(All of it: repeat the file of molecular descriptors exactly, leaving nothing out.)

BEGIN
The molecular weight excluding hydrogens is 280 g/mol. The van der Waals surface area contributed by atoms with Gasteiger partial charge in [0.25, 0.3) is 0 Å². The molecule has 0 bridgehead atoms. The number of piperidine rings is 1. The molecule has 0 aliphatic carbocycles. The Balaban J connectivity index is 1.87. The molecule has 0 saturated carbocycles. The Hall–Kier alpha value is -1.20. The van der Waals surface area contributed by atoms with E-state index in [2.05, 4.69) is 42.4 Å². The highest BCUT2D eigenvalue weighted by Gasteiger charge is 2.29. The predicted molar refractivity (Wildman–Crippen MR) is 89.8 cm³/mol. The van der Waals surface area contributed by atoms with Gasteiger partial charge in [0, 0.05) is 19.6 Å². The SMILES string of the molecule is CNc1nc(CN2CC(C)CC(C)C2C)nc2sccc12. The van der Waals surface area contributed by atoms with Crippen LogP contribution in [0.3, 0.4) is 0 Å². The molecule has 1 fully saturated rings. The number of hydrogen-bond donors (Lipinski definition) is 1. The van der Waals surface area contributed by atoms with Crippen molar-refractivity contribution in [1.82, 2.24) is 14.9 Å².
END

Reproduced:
The molecular weight excluding hydrogens is 280 g/mol. The van der Waals surface area contributed by atoms with Gasteiger partial charge in [0.25, 0.3) is 0 Å². The molecule has 0 bridgehead atoms. The number of piperidine rings is 1. The molecule has 0 aliphatic carbocycles. The Balaban J connectivity index is 1.87. The molecule has 0 saturated carbocycles. The Hall–Kier alpha value is -1.20. The van der Waals surface area contributed by atoms with E-state index in [2.05, 4.69) is 42.4 Å². The highest BCUT2D eigenvalue weighted by Gasteiger charge is 2.29. The predicted molar refractivity (Wildman–Crippen MR) is 89.8 cm³/mol. The van der Waals surface area contributed by atoms with Gasteiger partial charge in [0, 0.05) is 19.6 Å². The SMILES string of the molecule is CNc1nc(CN2CC(C)CC(C)C2C)nc2sccc12. The van der Waals surface area contributed by atoms with Crippen LogP contribution in [0.3, 0.4) is 0 Å². The molecule has 1 fully saturated rings. The number of hydrogen-bond donors (Lipinski definition) is 1. The van der Waals surface area contributed by atoms with Crippen molar-refractivity contribution in [1.82, 2.24) is 14.9 Å².